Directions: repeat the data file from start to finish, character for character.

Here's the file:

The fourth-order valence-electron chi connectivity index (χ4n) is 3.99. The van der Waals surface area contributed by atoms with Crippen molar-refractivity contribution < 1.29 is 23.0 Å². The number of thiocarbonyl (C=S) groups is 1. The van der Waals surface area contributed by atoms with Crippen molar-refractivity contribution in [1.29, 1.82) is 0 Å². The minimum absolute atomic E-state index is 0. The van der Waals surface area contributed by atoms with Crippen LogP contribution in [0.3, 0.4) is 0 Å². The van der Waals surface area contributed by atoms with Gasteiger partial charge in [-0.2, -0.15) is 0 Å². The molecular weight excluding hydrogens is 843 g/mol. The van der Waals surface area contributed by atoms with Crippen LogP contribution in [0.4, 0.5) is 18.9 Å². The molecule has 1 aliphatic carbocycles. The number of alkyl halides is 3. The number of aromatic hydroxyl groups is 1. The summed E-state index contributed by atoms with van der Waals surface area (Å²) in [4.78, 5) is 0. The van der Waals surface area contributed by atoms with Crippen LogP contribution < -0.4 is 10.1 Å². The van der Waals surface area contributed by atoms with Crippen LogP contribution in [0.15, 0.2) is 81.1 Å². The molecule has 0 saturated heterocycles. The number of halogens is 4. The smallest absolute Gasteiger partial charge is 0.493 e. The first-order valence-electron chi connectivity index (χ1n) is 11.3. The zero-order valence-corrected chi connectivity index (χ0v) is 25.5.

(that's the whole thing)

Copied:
The fourth-order valence-electron chi connectivity index (χ4n) is 3.99. The van der Waals surface area contributed by atoms with Crippen molar-refractivity contribution < 1.29 is 23.0 Å². The number of thiocarbonyl (C=S) groups is 1. The van der Waals surface area contributed by atoms with Crippen molar-refractivity contribution in [1.29, 1.82) is 0 Å². The minimum absolute atomic E-state index is 0. The van der Waals surface area contributed by atoms with Crippen LogP contribution in [0.3, 0.4) is 0 Å². The van der Waals surface area contributed by atoms with Gasteiger partial charge in [-0.2, -0.15) is 0 Å². The molecular weight excluding hydrogens is 843 g/mol. The van der Waals surface area contributed by atoms with Crippen LogP contribution in [0.4, 0.5) is 18.9 Å². The molecule has 1 aliphatic carbocycles. The number of alkyl halides is 3. The number of aromatic hydroxyl groups is 1. The summed E-state index contributed by atoms with van der Waals surface area (Å²) in [4.78, 5) is 0. The van der Waals surface area contributed by atoms with Crippen LogP contribution < -0.4 is 10.1 Å². The van der Waals surface area contributed by atoms with Crippen LogP contribution in [0.15, 0.2) is 81.1 Å². The molecule has 0 saturated heterocycles. The number of halogens is 4. The smallest absolute Gasteiger partial charge is 0.493 e. The first-order valence-electron chi connectivity index (χ1n) is 11.3. The zero-order valence-corrected chi connectivity index (χ0v) is 25.5.